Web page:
And that, Grubb said, led the county to spend money on buildings "that even back then we probably should have been closing. So, the passion of keeping those schools open is what kept them open and is what has continued to cost us more money instead of maintaining buildings that we could. I understand those schools are near and dear to our hearts, but if we want the absolute best education for our kids, we've got to quit spending money by throwing it down the drain on maintaining older buildings."

More than one commissioner said it was the hardest decision they've ever had to make as a commissioner.

One of them was Joe Herron, who has served 14 years on the county's governing body.

"I've never had a decision to make, probably, as important as this," Herron said, adding that he'd asked his pastor on Sunday to pray the county commission would make the choice "that God wants us to make" and had himself prayed the same all the way to the meeting Monday morning. "I am in District 11, and my district is all inside the city of Kingsport. And when I vote, I have to vote according to my constituency inside the city of Kingsport. I respect everybody's opinion. We need to be able to disagree agreeably. Whatever the decision here, we need to assemble as a team and move forward."

Commissioners listened to an hour and a half of public comment prior to their own deliberations on the issue: 28 people had signed up to take 3-minute turns at the speaker's podium.

Most of those who spoke against the plan were everyday residents. Their biggest concerns: school closures; transportation times to the to-be-built new county high school; that new school's proposed location off Interstate 81 (one speaker said commissioners who voted in favor of the plan would eventually have blood on their hands for causing young, inexperienced drivers to drive on the interstate); the cost (which several said they think has been grossly underestimated to the public); and a perception that the whole plan has come about to answer firstly the needs or wants of the two cities, not the county school system. Several of them pushed for the county to forego plans for a new high school to replace South and North and instead renovate, update and keep open existing schools.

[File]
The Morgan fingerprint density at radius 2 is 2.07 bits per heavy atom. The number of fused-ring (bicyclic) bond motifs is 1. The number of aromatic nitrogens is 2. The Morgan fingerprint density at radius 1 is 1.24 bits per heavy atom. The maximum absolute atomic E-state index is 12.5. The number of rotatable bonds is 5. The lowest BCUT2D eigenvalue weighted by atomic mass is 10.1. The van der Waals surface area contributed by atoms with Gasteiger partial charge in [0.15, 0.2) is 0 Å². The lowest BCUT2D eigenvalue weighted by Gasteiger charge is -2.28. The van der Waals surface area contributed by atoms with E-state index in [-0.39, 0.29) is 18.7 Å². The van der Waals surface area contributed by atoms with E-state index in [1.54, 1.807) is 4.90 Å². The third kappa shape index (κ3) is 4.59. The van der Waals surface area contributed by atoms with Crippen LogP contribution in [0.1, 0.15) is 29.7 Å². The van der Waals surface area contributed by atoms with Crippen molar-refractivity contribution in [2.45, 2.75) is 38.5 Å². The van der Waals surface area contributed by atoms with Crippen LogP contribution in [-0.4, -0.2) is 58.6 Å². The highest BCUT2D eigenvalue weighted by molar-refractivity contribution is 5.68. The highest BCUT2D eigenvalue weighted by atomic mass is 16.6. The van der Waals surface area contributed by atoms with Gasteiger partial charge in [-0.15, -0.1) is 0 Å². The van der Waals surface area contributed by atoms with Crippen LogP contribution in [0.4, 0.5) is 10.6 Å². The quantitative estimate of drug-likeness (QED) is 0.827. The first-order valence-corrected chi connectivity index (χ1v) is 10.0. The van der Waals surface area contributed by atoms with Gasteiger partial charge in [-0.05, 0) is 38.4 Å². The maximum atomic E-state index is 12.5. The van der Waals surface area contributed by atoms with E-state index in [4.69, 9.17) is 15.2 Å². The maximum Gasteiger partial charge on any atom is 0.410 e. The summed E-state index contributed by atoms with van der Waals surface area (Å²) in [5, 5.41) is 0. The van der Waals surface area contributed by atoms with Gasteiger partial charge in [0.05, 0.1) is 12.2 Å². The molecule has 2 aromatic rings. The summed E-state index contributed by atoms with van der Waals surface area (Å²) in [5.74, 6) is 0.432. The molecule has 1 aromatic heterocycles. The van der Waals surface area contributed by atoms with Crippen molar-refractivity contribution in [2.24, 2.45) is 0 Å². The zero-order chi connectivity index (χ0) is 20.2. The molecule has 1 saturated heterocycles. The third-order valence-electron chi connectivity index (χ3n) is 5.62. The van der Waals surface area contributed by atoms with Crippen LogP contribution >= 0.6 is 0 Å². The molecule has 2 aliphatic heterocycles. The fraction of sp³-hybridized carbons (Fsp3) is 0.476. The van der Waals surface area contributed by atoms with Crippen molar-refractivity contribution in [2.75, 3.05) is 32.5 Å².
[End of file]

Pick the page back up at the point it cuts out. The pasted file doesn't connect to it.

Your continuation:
Most of those who spoke in favor of the plan are among the most powerful elected, appointed, and employed in the region — who joined "Together for Tomorrow" in united support for the plan.

County Commissioner Robert White, co-sponsor of the resolution to OK the $140 million, offered the last point of discussion before the vote was taken.

"A 'no' vote today ... I wished fixed the problems that we've heard," White said. "I wish it put the South zone back together. I wished it would help some of that were frustrated by the annexation and reversed that. I wished it kept the Colonial Heights Middle School from leaking. It doesn't. It doesn't put a school on the borders of the county between Sullivan and Washington, where we think we're losing quite a number of people. It doesn't magically make those appear. It doesn't put a school out on the offset, and those children have to ride on the bus a little bit longer than we like. It sends a message though. It sends one message. It sends a message to the business leaders, it sends a message to the potential business leaders. It sends a message to the community and it sends a message to the parents. And most importantly it sends a message to the children. And that message is that we as a county settle for mediocrity. And I don't. And I hope this vote today doesn't show that."